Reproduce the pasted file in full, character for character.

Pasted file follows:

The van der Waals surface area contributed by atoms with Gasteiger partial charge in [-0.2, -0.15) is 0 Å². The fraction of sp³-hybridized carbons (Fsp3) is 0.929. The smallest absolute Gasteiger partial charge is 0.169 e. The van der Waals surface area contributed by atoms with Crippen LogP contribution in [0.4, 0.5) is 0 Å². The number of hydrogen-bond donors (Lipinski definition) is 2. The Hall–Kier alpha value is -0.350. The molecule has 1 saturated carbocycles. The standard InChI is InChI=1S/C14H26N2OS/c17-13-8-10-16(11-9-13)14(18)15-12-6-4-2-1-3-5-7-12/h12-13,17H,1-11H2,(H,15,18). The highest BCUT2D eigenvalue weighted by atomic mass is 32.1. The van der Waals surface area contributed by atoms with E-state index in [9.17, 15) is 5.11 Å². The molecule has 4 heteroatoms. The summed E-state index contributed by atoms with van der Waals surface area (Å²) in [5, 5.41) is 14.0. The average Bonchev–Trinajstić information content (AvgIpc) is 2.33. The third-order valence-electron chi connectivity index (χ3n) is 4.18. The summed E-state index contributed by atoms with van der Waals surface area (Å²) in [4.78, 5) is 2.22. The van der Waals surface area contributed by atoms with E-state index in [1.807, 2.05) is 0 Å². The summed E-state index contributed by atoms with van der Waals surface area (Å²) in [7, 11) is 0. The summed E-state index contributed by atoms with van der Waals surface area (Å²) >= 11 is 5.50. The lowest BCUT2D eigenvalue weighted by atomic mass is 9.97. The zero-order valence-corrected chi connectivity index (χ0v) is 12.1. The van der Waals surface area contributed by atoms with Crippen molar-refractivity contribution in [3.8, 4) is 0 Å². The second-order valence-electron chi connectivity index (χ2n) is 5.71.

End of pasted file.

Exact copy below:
The van der Waals surface area contributed by atoms with Gasteiger partial charge in [-0.2, -0.15) is 0 Å². The fraction of sp³-hybridized carbons (Fsp3) is 0.929. The smallest absolute Gasteiger partial charge is 0.169 e. The van der Waals surface area contributed by atoms with Crippen LogP contribution in [0.4, 0.5) is 0 Å². The number of hydrogen-bond donors (Lipinski definition) is 2. The Hall–Kier alpha value is -0.350. The molecule has 1 saturated carbocycles. The standard InChI is InChI=1S/C14H26N2OS/c17-13-8-10-16(11-9-13)14(18)15-12-6-4-2-1-3-5-7-12/h12-13,17H,1-11H2,(H,15,18). The highest BCUT2D eigenvalue weighted by atomic mass is 32.1. The van der Waals surface area contributed by atoms with E-state index in [9.17, 15) is 5.11 Å². The molecule has 4 heteroatoms. The summed E-state index contributed by atoms with van der Waals surface area (Å²) in [5, 5.41) is 14.0. The average Bonchev–Trinajstić information content (AvgIpc) is 2.33. The third-order valence-electron chi connectivity index (χ3n) is 4.18. The summed E-state index contributed by atoms with van der Waals surface area (Å²) in [4.78, 5) is 2.22. The van der Waals surface area contributed by atoms with E-state index in [1.807, 2.05) is 0 Å². The summed E-state index contributed by atoms with van der Waals surface area (Å²) in [7, 11) is 0. The summed E-state index contributed by atoms with van der Waals surface area (Å²) >= 11 is 5.50. The lowest BCUT2D eigenvalue weighted by atomic mass is 9.97. The zero-order valence-corrected chi connectivity index (χ0v) is 12.1. The van der Waals surface area contributed by atoms with Crippen molar-refractivity contribution in [3.8, 4) is 0 Å². The second-order valence-electron chi connectivity index (χ2n) is 5.71.